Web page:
With over 400 comments sent to SPL and the SPL Foundation (not counting social media) about the proposed rebranding, the majority of them highly critical of it, Dixon’s characterization of the public response is understated, but he did go on to propose a specific course of action:
I would propose a motion in three parts to accomplish our resolution of the issue:
- That we formally indicate that we are not moving forward with a branding campaign.
- That we intend to utilize the data derived from our survey and other preliminary work to inform and extend our general Library marketing efforts.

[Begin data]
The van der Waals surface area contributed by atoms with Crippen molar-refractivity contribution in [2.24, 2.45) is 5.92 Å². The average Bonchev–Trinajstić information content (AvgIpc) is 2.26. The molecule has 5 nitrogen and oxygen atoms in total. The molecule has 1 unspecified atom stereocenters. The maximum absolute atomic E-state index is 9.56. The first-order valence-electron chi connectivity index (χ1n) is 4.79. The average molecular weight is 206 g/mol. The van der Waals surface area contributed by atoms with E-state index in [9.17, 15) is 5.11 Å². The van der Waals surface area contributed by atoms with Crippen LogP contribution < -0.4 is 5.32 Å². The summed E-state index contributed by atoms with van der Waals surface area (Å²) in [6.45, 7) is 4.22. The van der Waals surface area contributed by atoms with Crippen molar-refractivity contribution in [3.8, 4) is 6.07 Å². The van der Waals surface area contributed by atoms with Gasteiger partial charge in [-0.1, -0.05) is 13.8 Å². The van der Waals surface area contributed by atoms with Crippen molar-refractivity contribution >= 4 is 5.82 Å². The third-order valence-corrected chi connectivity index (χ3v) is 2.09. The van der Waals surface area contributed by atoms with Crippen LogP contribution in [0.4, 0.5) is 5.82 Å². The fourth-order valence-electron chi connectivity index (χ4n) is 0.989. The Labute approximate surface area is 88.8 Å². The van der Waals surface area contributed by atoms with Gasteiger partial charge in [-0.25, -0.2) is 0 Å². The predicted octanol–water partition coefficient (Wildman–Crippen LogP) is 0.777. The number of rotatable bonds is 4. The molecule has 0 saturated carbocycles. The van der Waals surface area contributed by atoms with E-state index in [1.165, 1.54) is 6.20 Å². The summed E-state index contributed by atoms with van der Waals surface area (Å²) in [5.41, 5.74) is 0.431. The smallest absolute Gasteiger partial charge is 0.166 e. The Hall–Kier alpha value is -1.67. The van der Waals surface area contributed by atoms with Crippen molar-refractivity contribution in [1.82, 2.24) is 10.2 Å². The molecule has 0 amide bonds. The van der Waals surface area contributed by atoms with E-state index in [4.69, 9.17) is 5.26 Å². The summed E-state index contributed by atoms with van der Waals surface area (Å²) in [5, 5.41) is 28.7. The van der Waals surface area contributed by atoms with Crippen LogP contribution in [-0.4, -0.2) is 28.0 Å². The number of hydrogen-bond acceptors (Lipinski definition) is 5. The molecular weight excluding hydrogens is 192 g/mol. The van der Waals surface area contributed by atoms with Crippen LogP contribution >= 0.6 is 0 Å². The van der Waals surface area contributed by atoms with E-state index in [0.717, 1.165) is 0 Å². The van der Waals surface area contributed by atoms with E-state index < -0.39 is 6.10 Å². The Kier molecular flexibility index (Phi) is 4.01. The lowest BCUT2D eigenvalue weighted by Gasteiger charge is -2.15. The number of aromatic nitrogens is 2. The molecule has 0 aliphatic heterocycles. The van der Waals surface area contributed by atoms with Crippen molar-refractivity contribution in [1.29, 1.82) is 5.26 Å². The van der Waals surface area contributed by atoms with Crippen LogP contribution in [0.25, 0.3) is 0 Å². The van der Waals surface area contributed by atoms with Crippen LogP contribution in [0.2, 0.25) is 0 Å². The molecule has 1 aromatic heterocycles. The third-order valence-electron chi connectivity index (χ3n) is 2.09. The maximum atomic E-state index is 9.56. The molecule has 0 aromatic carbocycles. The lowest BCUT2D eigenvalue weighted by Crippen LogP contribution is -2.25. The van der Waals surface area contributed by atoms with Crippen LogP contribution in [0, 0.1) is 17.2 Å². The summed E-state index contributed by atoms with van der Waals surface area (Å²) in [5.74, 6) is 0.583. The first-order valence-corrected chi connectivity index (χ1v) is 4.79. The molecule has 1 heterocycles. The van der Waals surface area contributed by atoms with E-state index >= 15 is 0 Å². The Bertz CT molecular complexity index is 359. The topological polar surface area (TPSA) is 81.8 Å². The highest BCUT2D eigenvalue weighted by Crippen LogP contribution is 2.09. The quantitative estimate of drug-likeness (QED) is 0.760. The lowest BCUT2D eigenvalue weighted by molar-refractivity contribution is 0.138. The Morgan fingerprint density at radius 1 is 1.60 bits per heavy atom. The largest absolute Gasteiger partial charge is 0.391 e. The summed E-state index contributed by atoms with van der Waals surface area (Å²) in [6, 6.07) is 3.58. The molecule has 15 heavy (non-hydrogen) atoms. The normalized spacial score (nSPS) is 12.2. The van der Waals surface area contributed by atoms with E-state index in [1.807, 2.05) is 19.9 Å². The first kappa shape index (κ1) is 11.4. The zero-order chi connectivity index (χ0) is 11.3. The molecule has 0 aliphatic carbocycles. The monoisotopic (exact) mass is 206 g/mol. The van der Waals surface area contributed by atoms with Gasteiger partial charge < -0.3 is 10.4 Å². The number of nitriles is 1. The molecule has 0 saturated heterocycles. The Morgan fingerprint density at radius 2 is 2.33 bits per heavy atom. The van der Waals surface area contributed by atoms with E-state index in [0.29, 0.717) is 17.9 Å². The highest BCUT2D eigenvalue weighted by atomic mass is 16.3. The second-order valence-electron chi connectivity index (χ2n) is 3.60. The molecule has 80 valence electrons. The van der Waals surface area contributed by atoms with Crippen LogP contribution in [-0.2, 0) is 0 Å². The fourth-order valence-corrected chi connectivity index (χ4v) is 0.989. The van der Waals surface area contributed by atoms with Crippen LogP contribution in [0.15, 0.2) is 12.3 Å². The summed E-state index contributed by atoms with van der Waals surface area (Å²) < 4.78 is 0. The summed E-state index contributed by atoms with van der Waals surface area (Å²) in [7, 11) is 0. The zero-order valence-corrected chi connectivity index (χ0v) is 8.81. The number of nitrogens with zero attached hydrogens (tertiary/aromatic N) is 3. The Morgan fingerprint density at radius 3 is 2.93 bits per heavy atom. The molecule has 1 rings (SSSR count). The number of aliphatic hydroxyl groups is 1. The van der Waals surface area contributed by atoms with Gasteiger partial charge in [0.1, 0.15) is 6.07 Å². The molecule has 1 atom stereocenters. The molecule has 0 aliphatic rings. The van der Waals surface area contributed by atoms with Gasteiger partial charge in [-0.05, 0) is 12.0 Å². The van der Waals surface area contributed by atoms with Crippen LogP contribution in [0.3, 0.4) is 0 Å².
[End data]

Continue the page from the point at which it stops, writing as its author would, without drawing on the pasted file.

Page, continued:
- That we draft a message from the Board of Trustees to Library patrons (and staff) that thanks them for their amazing support and affection for the Library and for their helpful comments during our survey; and that we will not be moving forward with the branding campaign.
Dixon seems very confident that this three-pronged resolution will be passed by the BOT in the proposed Special Meeting, and he has plans for a statement that he wants disseminated shortly after that meeting. His email to Fujiwara continued:
The messaging would go out soon after our special meeting so that our patrons will know and that with respect to the branding campaign it may not be necessary to attend the October 28th meeting.
Dixon’s email is significant for at least two reasons:
In her October 17th email to Dixon, Fujiwara commended him on his proposal and approved his call for the special meeting: